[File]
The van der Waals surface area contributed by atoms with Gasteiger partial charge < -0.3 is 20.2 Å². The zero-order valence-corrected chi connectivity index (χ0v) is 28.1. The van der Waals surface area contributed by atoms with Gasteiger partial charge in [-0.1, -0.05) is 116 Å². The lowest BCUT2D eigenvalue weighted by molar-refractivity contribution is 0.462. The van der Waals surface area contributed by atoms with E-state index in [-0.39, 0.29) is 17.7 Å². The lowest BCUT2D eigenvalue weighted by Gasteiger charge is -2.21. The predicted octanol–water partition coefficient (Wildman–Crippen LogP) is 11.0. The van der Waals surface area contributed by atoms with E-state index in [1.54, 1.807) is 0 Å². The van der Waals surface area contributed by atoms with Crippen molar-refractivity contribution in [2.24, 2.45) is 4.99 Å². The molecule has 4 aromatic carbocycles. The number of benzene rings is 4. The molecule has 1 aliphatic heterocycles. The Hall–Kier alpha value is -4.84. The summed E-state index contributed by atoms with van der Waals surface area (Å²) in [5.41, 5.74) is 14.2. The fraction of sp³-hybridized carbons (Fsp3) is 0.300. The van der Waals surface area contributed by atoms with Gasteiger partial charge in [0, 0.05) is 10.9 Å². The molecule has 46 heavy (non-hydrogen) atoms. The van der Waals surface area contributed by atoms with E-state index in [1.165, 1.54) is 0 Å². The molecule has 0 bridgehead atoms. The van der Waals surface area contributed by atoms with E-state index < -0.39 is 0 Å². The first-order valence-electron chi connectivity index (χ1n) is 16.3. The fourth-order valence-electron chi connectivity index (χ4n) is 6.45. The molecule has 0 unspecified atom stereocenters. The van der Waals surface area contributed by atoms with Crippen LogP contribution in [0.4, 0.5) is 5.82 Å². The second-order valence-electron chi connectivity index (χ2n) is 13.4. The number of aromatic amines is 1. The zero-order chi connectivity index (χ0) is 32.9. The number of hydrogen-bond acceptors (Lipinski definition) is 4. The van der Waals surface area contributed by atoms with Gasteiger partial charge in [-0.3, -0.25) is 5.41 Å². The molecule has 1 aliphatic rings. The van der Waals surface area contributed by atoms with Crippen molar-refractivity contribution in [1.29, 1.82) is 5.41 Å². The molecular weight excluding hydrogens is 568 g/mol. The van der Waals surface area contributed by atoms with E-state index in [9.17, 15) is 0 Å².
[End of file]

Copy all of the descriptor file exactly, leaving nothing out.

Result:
The van der Waals surface area contributed by atoms with Gasteiger partial charge < -0.3 is 20.2 Å². The zero-order valence-corrected chi connectivity index (χ0v) is 28.1. The van der Waals surface area contributed by atoms with Gasteiger partial charge in [-0.1, -0.05) is 116 Å². The lowest BCUT2D eigenvalue weighted by molar-refractivity contribution is 0.462. The van der Waals surface area contributed by atoms with E-state index in [-0.39, 0.29) is 17.7 Å². The lowest BCUT2D eigenvalue weighted by Gasteiger charge is -2.21. The predicted octanol–water partition coefficient (Wildman–Crippen LogP) is 11.0. The van der Waals surface area contributed by atoms with E-state index in [1.54, 1.807) is 0 Å². The van der Waals surface area contributed by atoms with Crippen molar-refractivity contribution in [2.24, 2.45) is 4.99 Å². The molecule has 4 aromatic carbocycles. The number of benzene rings is 4. The molecule has 1 aliphatic heterocycles. The Hall–Kier alpha value is -4.84. The summed E-state index contributed by atoms with van der Waals surface area (Å²) in [5.41, 5.74) is 14.2. The fraction of sp³-hybridized carbons (Fsp3) is 0.300. The van der Waals surface area contributed by atoms with Gasteiger partial charge in [0, 0.05) is 10.9 Å². The molecule has 46 heavy (non-hydrogen) atoms. The van der Waals surface area contributed by atoms with E-state index in [1.165, 1.54) is 0 Å². The molecule has 0 bridgehead atoms. The van der Waals surface area contributed by atoms with E-state index < -0.39 is 0 Å². The first-order valence-electron chi connectivity index (χ1n) is 16.3. The fourth-order valence-electron chi connectivity index (χ4n) is 6.45. The molecule has 0 unspecified atom stereocenters. The van der Waals surface area contributed by atoms with Crippen LogP contribution in [0.4, 0.5) is 5.82 Å². The second-order valence-electron chi connectivity index (χ2n) is 13.4. The number of aromatic amines is 1. The zero-order chi connectivity index (χ0) is 32.9. The number of hydrogen-bond acceptors (Lipinski definition) is 4. The van der Waals surface area contributed by atoms with Gasteiger partial charge in [-0.3, -0.25) is 5.41 Å². The molecule has 1 aliphatic rings. The van der Waals surface area contributed by atoms with Crippen molar-refractivity contribution in [1.29, 1.82) is 5.41 Å². The molecular weight excluding hydrogens is 568 g/mol. The van der Waals surface area contributed by atoms with E-state index in [9.17, 15) is 0 Å².